3rd Sunday of Easter – A Voice Calls Out
Jesus, risen from the dead, continues to appear to his friends. Seven of them, after returning to Galilee from Jerusalem, had spent the night fishing on the lake when they saw a stranger on the shore. Night in the Gospel often signifies spiritual darkness, and Jesus is the light of faith. That Jesus was not immediately recognised by them is a common feature of his post-resurrection appearances. A recurring theme in this Fourth Gospel is an interplay between sight and faith, between seeing Jesus and recognising who he is. Donal Dorr reminds us that “We can only encounter him when we have been given the amazing grace of having a loving faith relationship with him” – A Creed for Today, p. 129. Thus the disciple Jesus loved recognised the stranger and cried out, ‘It is the Lord’.
The scriptures are best read and listened to by those who have had some kind of conversion to Christ. They need to have what Richard Rohr calls a “symbiotic relationship or shared life” with the words and stories of the gospels. When the reader senses, however vaguely, something nesting behind what is being listened to or read, he or she should pause as it may be an echo of the voice of Christ calling them. Many who are well educated gravitate towards a cerebral reading of scripture and miss out on the sense of mystery. Some try to use the scriptures like a personal power pack to justify their behaviour or to “prove” something about religion.
Today’s story brings us back to where Jesus, walking by the lake, called his first disciples to follow him. Now, risen from the dead, he invites us to follow him and walk with him again to Jerusalem, but this time in the light of Easter. Scripture scholars tell us that the stories in the gospels really reflect the great Easter story of new life, new hope and a new kind of peace and reconciliation. We are told that the disciples had been fishing all night but had caught nothing. When the figure on the shore told them to throw the net ‘out to starboard’ something strange happened. They listened and, maybe catching a vaguely familiar echo in the voice, found a new energy and landed a large catch. Unknown to them Easter had dawned.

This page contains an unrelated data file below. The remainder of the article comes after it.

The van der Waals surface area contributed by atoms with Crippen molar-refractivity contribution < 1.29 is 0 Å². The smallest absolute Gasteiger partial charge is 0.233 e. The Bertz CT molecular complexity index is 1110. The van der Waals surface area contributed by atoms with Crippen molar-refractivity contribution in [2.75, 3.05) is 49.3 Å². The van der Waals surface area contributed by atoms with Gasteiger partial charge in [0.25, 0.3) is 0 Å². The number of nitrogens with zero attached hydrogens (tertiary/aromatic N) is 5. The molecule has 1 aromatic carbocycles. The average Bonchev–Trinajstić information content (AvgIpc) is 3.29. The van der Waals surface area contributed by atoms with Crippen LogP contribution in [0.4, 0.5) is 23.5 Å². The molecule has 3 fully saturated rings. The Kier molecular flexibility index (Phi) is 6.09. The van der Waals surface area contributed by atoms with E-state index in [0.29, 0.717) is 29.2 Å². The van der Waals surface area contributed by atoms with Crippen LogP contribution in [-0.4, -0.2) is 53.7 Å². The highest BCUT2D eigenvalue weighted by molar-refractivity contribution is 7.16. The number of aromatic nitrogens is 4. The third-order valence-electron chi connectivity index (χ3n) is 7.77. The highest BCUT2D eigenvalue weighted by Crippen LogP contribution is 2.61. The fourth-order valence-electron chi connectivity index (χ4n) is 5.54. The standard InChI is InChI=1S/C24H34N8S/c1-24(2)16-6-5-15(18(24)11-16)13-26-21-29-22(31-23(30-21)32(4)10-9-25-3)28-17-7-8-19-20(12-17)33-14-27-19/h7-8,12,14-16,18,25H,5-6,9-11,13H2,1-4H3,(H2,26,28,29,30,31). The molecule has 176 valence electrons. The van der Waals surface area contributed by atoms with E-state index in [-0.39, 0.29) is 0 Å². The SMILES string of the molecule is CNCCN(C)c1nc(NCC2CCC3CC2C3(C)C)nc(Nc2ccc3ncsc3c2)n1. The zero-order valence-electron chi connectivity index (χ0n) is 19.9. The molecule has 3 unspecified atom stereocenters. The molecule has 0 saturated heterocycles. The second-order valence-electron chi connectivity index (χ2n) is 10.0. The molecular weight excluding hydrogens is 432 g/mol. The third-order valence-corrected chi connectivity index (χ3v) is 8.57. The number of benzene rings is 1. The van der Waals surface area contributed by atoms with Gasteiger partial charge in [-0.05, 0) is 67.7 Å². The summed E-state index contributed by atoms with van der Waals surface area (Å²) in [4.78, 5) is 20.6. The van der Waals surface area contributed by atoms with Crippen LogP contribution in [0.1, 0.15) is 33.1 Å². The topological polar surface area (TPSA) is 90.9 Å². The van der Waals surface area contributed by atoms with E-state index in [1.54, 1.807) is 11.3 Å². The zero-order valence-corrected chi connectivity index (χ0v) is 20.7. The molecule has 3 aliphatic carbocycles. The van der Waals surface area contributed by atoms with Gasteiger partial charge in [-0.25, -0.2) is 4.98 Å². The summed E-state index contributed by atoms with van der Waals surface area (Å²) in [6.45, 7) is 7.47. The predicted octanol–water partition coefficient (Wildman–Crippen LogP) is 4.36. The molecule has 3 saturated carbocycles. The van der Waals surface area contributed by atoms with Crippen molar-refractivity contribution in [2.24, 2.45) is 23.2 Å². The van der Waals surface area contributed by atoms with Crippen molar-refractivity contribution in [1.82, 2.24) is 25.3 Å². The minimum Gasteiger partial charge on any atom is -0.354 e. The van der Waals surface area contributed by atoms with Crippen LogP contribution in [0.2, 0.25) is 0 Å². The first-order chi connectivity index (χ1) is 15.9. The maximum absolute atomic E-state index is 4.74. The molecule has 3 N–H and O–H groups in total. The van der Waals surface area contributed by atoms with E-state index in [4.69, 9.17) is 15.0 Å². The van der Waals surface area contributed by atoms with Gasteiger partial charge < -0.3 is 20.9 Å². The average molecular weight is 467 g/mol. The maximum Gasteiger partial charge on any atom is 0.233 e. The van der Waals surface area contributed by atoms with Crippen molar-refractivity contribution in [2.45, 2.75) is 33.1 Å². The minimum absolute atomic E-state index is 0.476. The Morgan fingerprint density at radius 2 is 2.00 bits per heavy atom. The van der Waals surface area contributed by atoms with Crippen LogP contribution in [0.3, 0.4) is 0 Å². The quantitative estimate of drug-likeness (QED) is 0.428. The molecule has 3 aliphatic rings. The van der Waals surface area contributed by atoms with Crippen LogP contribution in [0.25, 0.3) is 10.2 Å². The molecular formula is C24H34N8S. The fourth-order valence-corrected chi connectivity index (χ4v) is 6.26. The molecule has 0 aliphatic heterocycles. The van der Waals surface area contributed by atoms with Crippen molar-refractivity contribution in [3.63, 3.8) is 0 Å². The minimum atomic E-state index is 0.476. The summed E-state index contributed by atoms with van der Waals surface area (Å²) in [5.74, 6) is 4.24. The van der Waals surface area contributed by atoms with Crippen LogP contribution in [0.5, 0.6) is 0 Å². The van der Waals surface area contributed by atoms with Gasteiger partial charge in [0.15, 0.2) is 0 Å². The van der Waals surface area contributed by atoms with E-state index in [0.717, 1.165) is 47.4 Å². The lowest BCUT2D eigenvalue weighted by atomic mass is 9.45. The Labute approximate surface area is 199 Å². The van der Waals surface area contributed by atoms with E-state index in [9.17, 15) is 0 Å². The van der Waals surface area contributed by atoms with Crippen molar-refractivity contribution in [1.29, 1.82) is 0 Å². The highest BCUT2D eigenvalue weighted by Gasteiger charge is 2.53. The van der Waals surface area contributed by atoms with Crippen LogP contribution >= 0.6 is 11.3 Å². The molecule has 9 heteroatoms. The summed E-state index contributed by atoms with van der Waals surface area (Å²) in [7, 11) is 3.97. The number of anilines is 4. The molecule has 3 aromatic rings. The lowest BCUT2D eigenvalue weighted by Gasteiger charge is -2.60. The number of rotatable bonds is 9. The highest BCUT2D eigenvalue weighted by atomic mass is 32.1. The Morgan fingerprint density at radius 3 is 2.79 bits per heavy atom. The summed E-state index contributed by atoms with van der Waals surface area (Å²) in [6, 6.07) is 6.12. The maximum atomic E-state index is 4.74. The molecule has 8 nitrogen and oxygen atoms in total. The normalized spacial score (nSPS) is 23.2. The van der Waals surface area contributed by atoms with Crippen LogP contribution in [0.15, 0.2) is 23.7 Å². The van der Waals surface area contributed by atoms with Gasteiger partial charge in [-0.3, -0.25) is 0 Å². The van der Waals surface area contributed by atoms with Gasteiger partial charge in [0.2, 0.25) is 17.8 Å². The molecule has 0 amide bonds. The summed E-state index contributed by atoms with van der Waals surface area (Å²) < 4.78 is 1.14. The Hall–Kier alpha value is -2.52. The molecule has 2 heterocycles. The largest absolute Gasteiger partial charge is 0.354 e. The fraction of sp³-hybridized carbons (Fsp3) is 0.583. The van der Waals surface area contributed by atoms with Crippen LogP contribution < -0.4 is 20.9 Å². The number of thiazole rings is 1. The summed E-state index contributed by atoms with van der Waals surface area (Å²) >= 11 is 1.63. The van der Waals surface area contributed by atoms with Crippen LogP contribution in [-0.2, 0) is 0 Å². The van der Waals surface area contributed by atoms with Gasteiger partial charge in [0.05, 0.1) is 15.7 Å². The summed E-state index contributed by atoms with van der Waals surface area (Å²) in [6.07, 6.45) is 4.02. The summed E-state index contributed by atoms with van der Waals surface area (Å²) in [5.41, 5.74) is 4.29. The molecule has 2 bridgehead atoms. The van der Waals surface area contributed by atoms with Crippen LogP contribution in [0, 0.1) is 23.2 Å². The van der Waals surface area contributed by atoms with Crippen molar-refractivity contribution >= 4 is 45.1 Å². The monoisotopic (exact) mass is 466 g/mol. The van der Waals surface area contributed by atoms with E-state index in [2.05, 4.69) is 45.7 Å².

We see Jesus having a chat with Peter. “If you love me….feed my sheep”. Jesus made him leader of the group. Peter had the makings of a natural leader. What Jesus saw in him was what he got – a man of integrity, comfortable in his own skin and ever ready to admit his failings. Fr. Brendan Hoban, in a recent issue of the Western People said “There are people in our society who are natural leaders; they have that amalgam of character, probity, rectitude, honour and honesty that provides them with real authority as distinct from power. Once we get the ‘smell’ of integrity from them we tend to follow their lead”. A real leader has spontaneous followers. I think Francis has it in spades. Doesn’t he smell of the sheep?
Fr. QQ – 04/27/2022